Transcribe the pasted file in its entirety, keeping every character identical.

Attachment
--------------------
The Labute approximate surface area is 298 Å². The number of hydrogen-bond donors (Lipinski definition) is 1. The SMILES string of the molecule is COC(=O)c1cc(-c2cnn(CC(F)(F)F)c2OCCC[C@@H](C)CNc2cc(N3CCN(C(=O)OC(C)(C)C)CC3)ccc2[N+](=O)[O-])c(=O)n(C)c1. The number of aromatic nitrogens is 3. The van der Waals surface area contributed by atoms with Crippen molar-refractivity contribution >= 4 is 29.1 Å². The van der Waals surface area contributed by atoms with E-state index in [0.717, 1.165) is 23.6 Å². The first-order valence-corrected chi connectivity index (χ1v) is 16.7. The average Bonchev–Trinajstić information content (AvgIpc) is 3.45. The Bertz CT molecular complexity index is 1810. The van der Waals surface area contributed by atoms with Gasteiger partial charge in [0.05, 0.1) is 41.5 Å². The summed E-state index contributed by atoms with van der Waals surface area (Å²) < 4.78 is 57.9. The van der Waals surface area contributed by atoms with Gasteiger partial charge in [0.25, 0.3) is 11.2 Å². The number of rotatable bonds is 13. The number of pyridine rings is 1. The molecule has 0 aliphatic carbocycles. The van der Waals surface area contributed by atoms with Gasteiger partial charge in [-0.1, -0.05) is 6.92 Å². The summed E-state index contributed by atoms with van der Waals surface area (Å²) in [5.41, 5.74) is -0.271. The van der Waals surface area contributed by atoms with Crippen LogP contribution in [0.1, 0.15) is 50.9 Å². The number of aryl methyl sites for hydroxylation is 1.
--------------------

The Labute approximate surface area is 298 Å². The number of hydrogen-bond donors (Lipinski definition) is 1. The SMILES string of the molecule is COC(=O)c1cc(-c2cnn(CC(F)(F)F)c2OCCC[C@@H](C)CNc2cc(N3CCN(C(=O)OC(C)(C)C)CC3)ccc2[N+](=O)[O-])c(=O)n(C)c1. The number of aromatic nitrogens is 3. The van der Waals surface area contributed by atoms with Crippen molar-refractivity contribution >= 4 is 29.1 Å². The van der Waals surface area contributed by atoms with E-state index in [0.717, 1.165) is 23.6 Å². The first-order valence-corrected chi connectivity index (χ1v) is 16.7. The average Bonchev–Trinajstić information content (AvgIpc) is 3.45. The Bertz CT molecular complexity index is 1810. The van der Waals surface area contributed by atoms with Gasteiger partial charge in [0.05, 0.1) is 41.5 Å². The summed E-state index contributed by atoms with van der Waals surface area (Å²) < 4.78 is 57.9. The van der Waals surface area contributed by atoms with Gasteiger partial charge in [0.25, 0.3) is 11.2 Å². The number of rotatable bonds is 13. The number of pyridine rings is 1. The molecule has 0 aliphatic carbocycles. The van der Waals surface area contributed by atoms with Gasteiger partial charge in [-0.1, -0.05) is 6.92 Å². The summed E-state index contributed by atoms with van der Waals surface area (Å²) in [5.41, 5.74) is -0.271. The van der Waals surface area contributed by atoms with Crippen LogP contribution in [0.1, 0.15) is 50.9 Å². The number of aryl methyl sites for hydroxylation is 1.